The problem here is that when there’s no frame of reference, people are then going to identify with whatever their natural inclinations are, and subsequently “read” some things as a positive depiction when that wasn’t intended. Lord of the Rings is a masterpiece of moral writing because while it depicts humanity as fragile, petty, vindictive, prone to moral weakness, vulnerable and at times evil, it is also a force of good in the world, relative to what them orcs, trolls and balrogs are. By making the Orks, Tyranids and other Warhammer 40K species as bad as the Imperium, what Games Workshop is effectively doing is removing that context, and people are going to naturally identify to the ones that are most like them. Most of us are more like the Space Marines (physically, I mean), than we are the Tyranids. It becomes quite clear which way the game is implying we should lean as a consequence.
Again, I don’t believe this is Games Workshop’s active intent, but pulp fiction has never been good literature and I’m not sure that any of the creatives working on Warhammer 40K have properly thought through the implications of what “everyone is bad” means, and how it can still lead to some people seeing one particular side as the one they want to win the war anyway. Despite the many years that this game has been around, it’s simply that, for all the company’s protestations, it’s never managed to overcome.
Again, that was all a digression, but I haven’t had the opportunity to air my issues with the way Games Workshop presents its Warhammer fiction, so I figured I’ll take this opportunity to do so here. To the developer of Battlesector’s credit, the team has done a great job in capturing the key aesthetic and thematic elements of the overall property. It does feel claustrophobically grim, the numbers are against the forces you’re fielding on the battle, and it’s all so over the top that it hits that not-funny-but-critical satire, if you want to make that argument.
It’s presented nicely, too, despite the developers working with what was no doubt a limited budget. Zooming the camera all the way down to the field of battle provides an impressively cinematic look at the action, and because squads, rather than individuals, fill the squares, the firefights have more energy than a single soldier blasting away at a single enemy a-la XCOM. I do wish that there were text size options, though, and once again, developers, I implore you that if you’re going to put something on console, just test whether anyone who uses standard-strength glasses needs to move closer to the TV or squint really hard just to read your words. Surely you realise that giving players migraines is not an example of good design, so just throw in a text size option for anyone not running a 1,000-inch TV set-up. Simple.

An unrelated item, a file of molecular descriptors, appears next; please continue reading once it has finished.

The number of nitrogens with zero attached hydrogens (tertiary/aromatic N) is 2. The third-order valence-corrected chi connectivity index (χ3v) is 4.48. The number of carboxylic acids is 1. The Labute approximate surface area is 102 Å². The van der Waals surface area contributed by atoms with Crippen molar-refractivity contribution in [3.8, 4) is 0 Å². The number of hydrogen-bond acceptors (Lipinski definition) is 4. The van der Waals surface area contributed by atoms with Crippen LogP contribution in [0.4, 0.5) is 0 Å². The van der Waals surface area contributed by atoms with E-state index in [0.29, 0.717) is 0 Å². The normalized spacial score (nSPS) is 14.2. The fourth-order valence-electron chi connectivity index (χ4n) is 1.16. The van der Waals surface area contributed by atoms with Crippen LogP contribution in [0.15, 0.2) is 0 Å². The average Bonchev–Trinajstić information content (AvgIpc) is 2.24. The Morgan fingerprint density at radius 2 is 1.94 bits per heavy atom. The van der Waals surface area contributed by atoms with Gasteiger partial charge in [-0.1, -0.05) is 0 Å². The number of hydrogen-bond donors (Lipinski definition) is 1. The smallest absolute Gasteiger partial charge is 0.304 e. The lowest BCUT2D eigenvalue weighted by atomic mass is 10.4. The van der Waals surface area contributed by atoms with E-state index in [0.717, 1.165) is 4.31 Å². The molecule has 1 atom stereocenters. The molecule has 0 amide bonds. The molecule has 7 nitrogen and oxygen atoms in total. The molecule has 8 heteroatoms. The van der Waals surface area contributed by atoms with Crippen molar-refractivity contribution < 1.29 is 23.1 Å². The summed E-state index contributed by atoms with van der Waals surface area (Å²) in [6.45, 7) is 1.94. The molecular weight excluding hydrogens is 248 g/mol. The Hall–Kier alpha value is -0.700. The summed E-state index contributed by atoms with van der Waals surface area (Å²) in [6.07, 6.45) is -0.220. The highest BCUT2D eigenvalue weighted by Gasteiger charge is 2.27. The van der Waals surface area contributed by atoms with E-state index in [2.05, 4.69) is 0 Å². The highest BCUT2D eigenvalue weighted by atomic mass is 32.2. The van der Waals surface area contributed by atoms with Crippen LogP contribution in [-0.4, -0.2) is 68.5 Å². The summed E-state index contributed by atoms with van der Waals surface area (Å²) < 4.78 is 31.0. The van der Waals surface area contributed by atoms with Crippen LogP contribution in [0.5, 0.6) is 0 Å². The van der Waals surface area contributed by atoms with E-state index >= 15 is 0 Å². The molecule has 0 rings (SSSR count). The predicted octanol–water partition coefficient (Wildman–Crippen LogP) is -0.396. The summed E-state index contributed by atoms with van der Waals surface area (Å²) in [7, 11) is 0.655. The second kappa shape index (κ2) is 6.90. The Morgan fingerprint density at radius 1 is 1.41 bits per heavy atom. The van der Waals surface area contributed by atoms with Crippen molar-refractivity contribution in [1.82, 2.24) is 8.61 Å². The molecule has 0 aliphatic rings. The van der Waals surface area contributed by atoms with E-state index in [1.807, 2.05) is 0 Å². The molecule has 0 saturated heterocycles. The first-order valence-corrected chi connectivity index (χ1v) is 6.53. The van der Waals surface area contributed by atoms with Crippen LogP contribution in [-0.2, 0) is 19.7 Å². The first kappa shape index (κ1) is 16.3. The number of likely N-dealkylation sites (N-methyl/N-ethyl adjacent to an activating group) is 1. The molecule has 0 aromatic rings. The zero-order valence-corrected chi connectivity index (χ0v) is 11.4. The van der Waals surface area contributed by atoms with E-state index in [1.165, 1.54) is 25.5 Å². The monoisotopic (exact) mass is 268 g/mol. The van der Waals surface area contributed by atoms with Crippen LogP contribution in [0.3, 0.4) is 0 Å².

Otherwise, the only areas where Battlesector falters have to do with the relative simplicity of the strategy, and the primitive enemy AI. The range of units is fine, but their utility on the backfield is rather straightforward, and no single battlefield really throws complex strategic problems at players. I was surprised at this, because Black Lab Games’ previous work, Battlestar Galactica: Deadlock, was almost overwhelmingly deep with the tactics. With Battlesector, once you’ve worked out how the game ticks you’ll fall into a repeatable approach to each level, with little reason to deviate, experiment, or take risks as a more fully-realised strategy game might ask you to. Meanwhile, the big tactical downside to the Tyranids as the major opposing force is that they’re predisposed towards rush tactics and melee combat, and that makes them about as predictable as the solution to trench warfare (i.e. “they’re going up and over, boys, stand and fire!”)
While that might sound like a catastrophic weakness for a tactics game, it’s really not and hidden well. Look at how compelling Advance Wars or Final Fantasy Tactics is despite the simplicity of the enemy AI and the actual on-field tactics. Warhammer 40,000: Battlesector aims for a similar casual tactical feel as those kinds of games, and, thanks to the excellent and authentic depiction of the grimdark 40K universe, nails it. This is just plain good tactics play, and sometimes that’s enough.
– Matt S.
Find me on Twitter: @mattsainsb